The Wheat Farmer /
Row Crop Farmer

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Professional Publications for Farmers and Ag Businesses in the Central Plains
Go to The Wheat Farmer / Row Crop Farmer Monthly Newsletter

The Wheat Farmer / Row Crop Farmer Monthly Newsletter

The Wheat Farmer/Row Crop Farmer newsletter is a monthly publication covering crop production information in Kansas, Oklahoma, Texas, Nebraska and Colorado.

Go to Wheat Varieties for Kansas and the Great Plains Annual Book

Wheat Varieties for Kansas and the Great Plains Annual Book

Wheat Varieties for Kansas and the Great Plains has been the annual bible on wheat varieties since 1987. You’ll find objective ratings and yield results on all the current wheat varieties for Kansas, Oklahoma, the Texas Panhandle, southern Nebraska, and eastern Colorado. Our ratings reflect the combined judgments of not just one expert, but of the top public and private wheat breeders, agronomists, and plant pathologists from Kansas, Oklahoma, Texas, Nebraska, and Colorado.

Field Notes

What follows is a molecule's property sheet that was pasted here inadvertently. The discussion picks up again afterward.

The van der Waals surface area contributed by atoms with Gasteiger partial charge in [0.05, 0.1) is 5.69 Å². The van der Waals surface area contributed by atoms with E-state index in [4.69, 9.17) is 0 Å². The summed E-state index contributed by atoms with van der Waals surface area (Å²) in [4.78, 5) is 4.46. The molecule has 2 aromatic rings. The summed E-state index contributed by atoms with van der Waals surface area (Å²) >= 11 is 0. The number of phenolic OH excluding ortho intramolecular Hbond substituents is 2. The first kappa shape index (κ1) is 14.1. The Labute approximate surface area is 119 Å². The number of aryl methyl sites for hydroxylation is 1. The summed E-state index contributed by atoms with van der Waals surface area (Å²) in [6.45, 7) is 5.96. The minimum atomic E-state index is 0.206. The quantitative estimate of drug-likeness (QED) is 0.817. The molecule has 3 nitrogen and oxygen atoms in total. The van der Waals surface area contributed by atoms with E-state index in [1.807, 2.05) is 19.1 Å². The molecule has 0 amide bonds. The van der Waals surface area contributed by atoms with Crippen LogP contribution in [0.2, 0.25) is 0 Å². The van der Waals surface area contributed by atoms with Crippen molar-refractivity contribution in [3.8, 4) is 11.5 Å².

NOVEMBER 2018 CONDITIONS: The 2018 U.S. corn crop yield average could land somewhere around 180bpa—and will be among the highest (if not the highest) yield average ever recorded, with a total crop of 14.6 Billion bushels (possibly the second-highest production year in the U.S.). Meanwhile, the national soybean crop yield average is expected to come in at 52.1bpa, with a total crop of 4.6 Billion bushels amid falling export estimates. The standout yield record will however go to the U.S. sorghum crop, up 13 bushels from last year to 102bpa. Total production rose 32 percent from last year, as did area for harvest (up 15 percent from last year). Later winter wheat planting stalled for rains, while already-planted acres appear to be do- ing well with abundant moisture. A cold snap November 10-12 may have affected newly planted wheat—varying by particular field conditions. K-State Specialists said damage could range from None to Some injury when air temperatures dropped from 55-60°F to about 20°F. Consequences depend on soil moisture, which was good across the region, and acted as a thermal buffer. Soil temperatures did not fall below 33°F across Kansas, though Northwest Kansas wheat would have been more vulnerable following emergence.

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